Etiquette for the First Week of School

We’re now into our second week of school, and I’ve noticed some behavior among my students that I wish I could have squished right off the bat.  I wish I could send this out to all my students as a before-I-even-meet-you memo.

1. Show up to the first day of class.  You don’t get a get-out-of-jail free card for the first day of class – if you don’t show, then you get counted absent.  If you miss the first day of class, you should probably ask for what you missed.  You probably need, you know, the syllabus.  One student showed up on the second day of class and kept interrupting me with questions that she easily would have known if she had bothered to come to the first day of class.  Such as, what books you need.

2. Don’t come in late.  You definitely aren’t impressing anyone.  One student apologized for being late, which I appreciated a bit, but it certainly didn’t erase the face that he was late to begin with.

3. Don’t make excuses for why you can’t buy a book.  I do my best to research book prices before I pick my books in an effort to keep costs to a minimum for my students.  However, textbooks are always expensive.  You need to get used to this idea early on.

4. Be on your best behavior.  Don’t talk with your friends, text, play on the computer, roll your eyes, etc, etc, etc.  It’s the first week of school – do you really want me to remember you as the student who complained about the amount of work you had to do to my face?

5. Keep the excuses to a minimum.  The last thing we want, while we’re trying to get into the groove of teaching again, is to be bombarded with excuses.  Already?  Really?  You couldn’t wait a while to start in with the excuses as far as why you don’t have paper to write on or why you were five minutes late?  Genuine problems are great, but there’s a bit difference between a problem and an excuse.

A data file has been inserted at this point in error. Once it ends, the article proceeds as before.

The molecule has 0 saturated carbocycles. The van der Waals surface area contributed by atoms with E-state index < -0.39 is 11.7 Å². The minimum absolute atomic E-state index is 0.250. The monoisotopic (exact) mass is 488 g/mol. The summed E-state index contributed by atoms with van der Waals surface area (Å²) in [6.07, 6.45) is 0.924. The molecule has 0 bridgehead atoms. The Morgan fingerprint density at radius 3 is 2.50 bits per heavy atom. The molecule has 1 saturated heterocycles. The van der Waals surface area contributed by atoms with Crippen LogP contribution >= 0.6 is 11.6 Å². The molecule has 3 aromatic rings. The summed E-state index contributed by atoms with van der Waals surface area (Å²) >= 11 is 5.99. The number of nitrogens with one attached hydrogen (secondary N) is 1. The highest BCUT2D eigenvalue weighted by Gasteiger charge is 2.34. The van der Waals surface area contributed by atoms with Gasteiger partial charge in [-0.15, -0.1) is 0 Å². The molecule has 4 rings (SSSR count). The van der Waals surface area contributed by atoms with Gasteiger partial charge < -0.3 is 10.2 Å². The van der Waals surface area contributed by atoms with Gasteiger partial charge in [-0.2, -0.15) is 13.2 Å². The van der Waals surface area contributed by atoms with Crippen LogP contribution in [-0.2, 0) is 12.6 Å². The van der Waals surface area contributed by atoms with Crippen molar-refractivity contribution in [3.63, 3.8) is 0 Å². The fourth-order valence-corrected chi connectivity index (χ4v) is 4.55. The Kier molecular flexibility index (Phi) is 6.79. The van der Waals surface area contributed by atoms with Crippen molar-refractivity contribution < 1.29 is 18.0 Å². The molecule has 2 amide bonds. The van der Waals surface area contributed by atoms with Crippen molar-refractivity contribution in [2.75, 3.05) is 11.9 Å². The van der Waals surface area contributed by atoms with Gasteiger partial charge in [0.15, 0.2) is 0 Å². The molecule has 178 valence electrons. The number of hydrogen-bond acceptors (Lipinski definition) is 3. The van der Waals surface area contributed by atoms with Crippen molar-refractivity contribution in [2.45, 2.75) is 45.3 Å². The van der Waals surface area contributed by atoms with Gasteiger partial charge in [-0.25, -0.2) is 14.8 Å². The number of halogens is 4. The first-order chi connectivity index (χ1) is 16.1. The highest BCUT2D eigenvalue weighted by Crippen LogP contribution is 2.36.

Those are the five that stick out to me right now.  Oh, teaching is so much fun!

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3 Comments to “Etiquette for the First Week of School”

  1. When I was in school, I never liked the kids in my classes who did those things either. So likely, your other students think the students who do these things are as obnioxious as you do.

  2. This isn’t specific to the last post, I just wanted to tell reading your blog is inspiring me (I’ve been in a writing slump) and I can feel thoughts brewing away in my head.

  3. Jen: There is definitely some eye-rolling and sighing going on during times like those. I feel their sympathies as well.

    Dana: Yay! I usually get inspired by something else too. I’m not very good at just coming up with topics off the top of my head.

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